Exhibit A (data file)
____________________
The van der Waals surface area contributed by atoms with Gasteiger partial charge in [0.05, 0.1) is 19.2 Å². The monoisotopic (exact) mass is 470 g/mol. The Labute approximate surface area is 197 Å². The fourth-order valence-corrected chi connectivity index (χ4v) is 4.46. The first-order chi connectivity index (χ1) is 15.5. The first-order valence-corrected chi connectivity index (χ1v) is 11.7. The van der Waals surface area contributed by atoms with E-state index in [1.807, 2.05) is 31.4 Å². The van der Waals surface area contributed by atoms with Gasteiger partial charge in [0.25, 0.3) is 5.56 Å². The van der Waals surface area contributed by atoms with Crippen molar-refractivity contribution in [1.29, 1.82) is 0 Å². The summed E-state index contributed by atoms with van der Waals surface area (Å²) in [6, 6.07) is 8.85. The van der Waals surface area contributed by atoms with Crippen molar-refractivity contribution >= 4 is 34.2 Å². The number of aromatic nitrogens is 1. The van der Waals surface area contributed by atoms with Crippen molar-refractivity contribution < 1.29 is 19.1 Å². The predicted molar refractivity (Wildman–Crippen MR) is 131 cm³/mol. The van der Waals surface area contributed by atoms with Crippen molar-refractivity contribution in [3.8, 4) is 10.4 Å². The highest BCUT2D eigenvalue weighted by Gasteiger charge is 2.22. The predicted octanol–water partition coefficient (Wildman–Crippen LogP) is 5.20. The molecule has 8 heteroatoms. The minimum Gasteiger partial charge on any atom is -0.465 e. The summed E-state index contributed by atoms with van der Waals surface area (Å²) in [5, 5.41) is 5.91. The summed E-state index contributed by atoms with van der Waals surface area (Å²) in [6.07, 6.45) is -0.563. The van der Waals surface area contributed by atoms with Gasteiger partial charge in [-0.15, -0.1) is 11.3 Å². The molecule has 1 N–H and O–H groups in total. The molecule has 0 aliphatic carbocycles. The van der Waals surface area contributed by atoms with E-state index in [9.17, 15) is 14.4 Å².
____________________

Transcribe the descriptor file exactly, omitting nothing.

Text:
The van der Waals surface area contributed by atoms with Gasteiger partial charge in [0.05, 0.1) is 19.2 Å². The monoisotopic (exact) mass is 470 g/mol. The Labute approximate surface area is 197 Å². The fourth-order valence-corrected chi connectivity index (χ4v) is 4.46. The first-order chi connectivity index (χ1) is 15.5. The first-order valence-corrected chi connectivity index (χ1v) is 11.7. The van der Waals surface area contributed by atoms with E-state index in [1.807, 2.05) is 31.4 Å². The van der Waals surface area contributed by atoms with Gasteiger partial charge in [0.25, 0.3) is 5.56 Å². The van der Waals surface area contributed by atoms with Crippen molar-refractivity contribution in [1.29, 1.82) is 0 Å². The summed E-state index contributed by atoms with van der Waals surface area (Å²) in [6, 6.07) is 8.85. The van der Waals surface area contributed by atoms with Crippen molar-refractivity contribution >= 4 is 34.2 Å². The number of aromatic nitrogens is 1. The van der Waals surface area contributed by atoms with Crippen molar-refractivity contribution < 1.29 is 19.1 Å². The predicted molar refractivity (Wildman–Crippen MR) is 131 cm³/mol. The van der Waals surface area contributed by atoms with Crippen molar-refractivity contribution in [3.8, 4) is 10.4 Å². The highest BCUT2D eigenvalue weighted by Gasteiger charge is 2.22. The predicted octanol–water partition coefficient (Wildman–Crippen LogP) is 5.20. The molecule has 8 heteroatoms. The minimum Gasteiger partial charge on any atom is -0.465 e. The summed E-state index contributed by atoms with van der Waals surface area (Å²) in [5, 5.41) is 5.91. The summed E-state index contributed by atoms with van der Waals surface area (Å²) in [6.07, 6.45) is -0.563. The van der Waals surface area contributed by atoms with Gasteiger partial charge in [-0.15, -0.1) is 11.3 Å². The molecule has 1 N–H and O–H groups in total. The molecule has 0 aliphatic carbocycles. The van der Waals surface area contributed by atoms with E-state index in [9.17, 15) is 14.4 Å².